Burdick said he believed his office didn’t have a conflict of interest in the Netterville and Martinez shootings, but he didn’t want the public to have a perception that there was a conflict.
“I think an important part, at the end of the day, is people think we handled this correctly,” Burdick told The Forum.
Wrigley told The Forum's editorial board in September that he is not instructing state’s attorneys to send officer-involved shooting cases to his office so he can make a prosecutorial decision. It's up to a state’s attorney's office to decide whether to ask the attorney general's office to review a case, he said.
“Do I trust that Birch Burdick could make an independent judgment about a matter involving Fargo police? Absolutely,” Wrigley said.
Call for independent consultant
The call for an independent consultant to look at the shootings is rooted in the history of law enforcement not facing charges in North Dakota, Philome said.
“Traditionally, when law enforcement commit acts of crime on the job or injustices period, they’re not held accountable,” Philome said. “It’s not easy as a person of color, when the justice system wasn’t built for you and has been stacked against you, to have the confidence and belief that you can get justice from it.”
Philome said he felt Wrigley “oversold” what happened during the Netterville shooting, which is why Philome requested an independent investigation.
Wrigley said his office doesn’t come in presuming law enforcement officers are in the right. Everyone is entitled to prosecutors looking at all of the evidence in a case and coming to a decision, he said.
Wrigley said he believes his office is transparent and fair when investigating officer-involved shootings. His office is "at arm's length" from the Fargo Police Department, Wrigley said. He said he believes his office made unbiased decisions in the Netterville and Martinez shootings.
“We’re inherently independent because sheriff’s departments don’t work for the AG. Police don’t work for the AG,” Wrigley said.
When asked about public perception that state’s attorneys and the attorney general have a relationship with law enforcement that is “too cozy”, and whether an independent body should review a police shooting, Wrigley said, “No, totally inappropriate.”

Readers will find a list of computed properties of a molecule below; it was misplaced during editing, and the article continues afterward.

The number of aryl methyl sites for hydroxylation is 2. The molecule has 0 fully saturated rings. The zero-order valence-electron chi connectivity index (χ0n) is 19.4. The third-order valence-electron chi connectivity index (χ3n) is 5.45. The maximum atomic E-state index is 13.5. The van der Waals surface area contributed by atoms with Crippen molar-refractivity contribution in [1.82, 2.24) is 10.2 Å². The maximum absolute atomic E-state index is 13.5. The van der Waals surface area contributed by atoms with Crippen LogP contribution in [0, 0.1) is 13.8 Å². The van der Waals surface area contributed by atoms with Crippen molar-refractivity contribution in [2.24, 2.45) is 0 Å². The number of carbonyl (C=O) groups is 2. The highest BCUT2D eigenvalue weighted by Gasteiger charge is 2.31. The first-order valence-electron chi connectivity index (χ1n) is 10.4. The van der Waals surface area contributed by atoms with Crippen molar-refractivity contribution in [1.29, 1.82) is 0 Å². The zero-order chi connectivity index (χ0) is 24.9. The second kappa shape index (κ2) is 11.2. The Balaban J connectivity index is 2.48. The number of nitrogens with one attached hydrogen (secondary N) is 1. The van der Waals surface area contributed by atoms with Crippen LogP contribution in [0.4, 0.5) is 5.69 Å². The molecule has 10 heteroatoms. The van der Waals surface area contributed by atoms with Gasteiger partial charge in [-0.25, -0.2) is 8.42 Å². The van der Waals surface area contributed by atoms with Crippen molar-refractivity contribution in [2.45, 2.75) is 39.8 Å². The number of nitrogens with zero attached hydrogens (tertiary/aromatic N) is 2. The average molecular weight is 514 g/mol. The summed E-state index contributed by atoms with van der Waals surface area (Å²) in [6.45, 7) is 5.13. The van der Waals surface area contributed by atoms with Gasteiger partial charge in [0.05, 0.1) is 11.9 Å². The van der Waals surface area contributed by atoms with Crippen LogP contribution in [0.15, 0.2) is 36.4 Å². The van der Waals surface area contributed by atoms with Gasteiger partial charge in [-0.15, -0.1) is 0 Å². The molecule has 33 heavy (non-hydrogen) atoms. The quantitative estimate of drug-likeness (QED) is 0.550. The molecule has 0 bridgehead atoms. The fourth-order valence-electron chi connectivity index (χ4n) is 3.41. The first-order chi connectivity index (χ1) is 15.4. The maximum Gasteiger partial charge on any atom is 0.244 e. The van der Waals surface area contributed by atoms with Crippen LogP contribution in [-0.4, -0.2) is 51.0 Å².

He said he and state’s attorneys are held accountable to the people who elect them to do that work. An independent consultant cannot be held accountable.
“The public has the right to have accountable people making unbiased decisions,” Wrigley told The Forum.
‘The status quo'
Before making a decision on whether charges are possible from an independent firm, Burdick said he would have to know who is investigating the shootings, their process and whether evidence presented by the investigators would support enough probable cause to pursue a criminal case.
He acknowledged the call for an independent review by the public. People want to feel that the process is fair, he said.
“I think our system works fine,” Burdick said.
Mark Friese, a Fargo attorney who often represents police officers, said he feels comfortable with the attorney general reviewing officer-involved shootings.
Friese, a former police officer, said he has advocated for separating the attorney general’s office from law enforcement. Instead, he would like to see a cabinet appointee head the Bureau of Criminal Investigation, such as a commissioner of law enforcement.
“The AG should be the state’s chief legal officer, not the state’s top law enforcement officer, and most certainly, not both,” Friese said.
Friese said the state Legislature should look at separating the Bureau of Criminal Investigation from Wrigley’s office.
“In the end, I fear it’s unlikely that they would change the status quo,” Friese said of lawmakers.
In defending the current system, Wrigley said having the bureau under his office works well in North Dakota and other states.
David Hogenson, who sits on the Fargo police advisory board, said during an October meeting many see a cloud over the Fargo Police Department. Pursuing an investigation from an independent entity would not necessarily result in charges, but it may lift that cloud, he said.
The Fargo Human Rights Commission has also voted to draft a letter that would ask the U.S. Department of Justice to review the Netterville and Martinez shootings for potential civil rights violations.
Philome said his push for a review by an independent firm is about gathering feedback and finding ways to prevent future officer-involved shootings. He said he wants the city to investigate how police can better deal with people suffering from mental illness and drug addiction, as well as how officers can learn from deescalation training.
Seeking charges or civil action could be part of the initiative, but that should come on a case-by-case basis, he said. There should be some type of mechanism for accountability and justice, he added.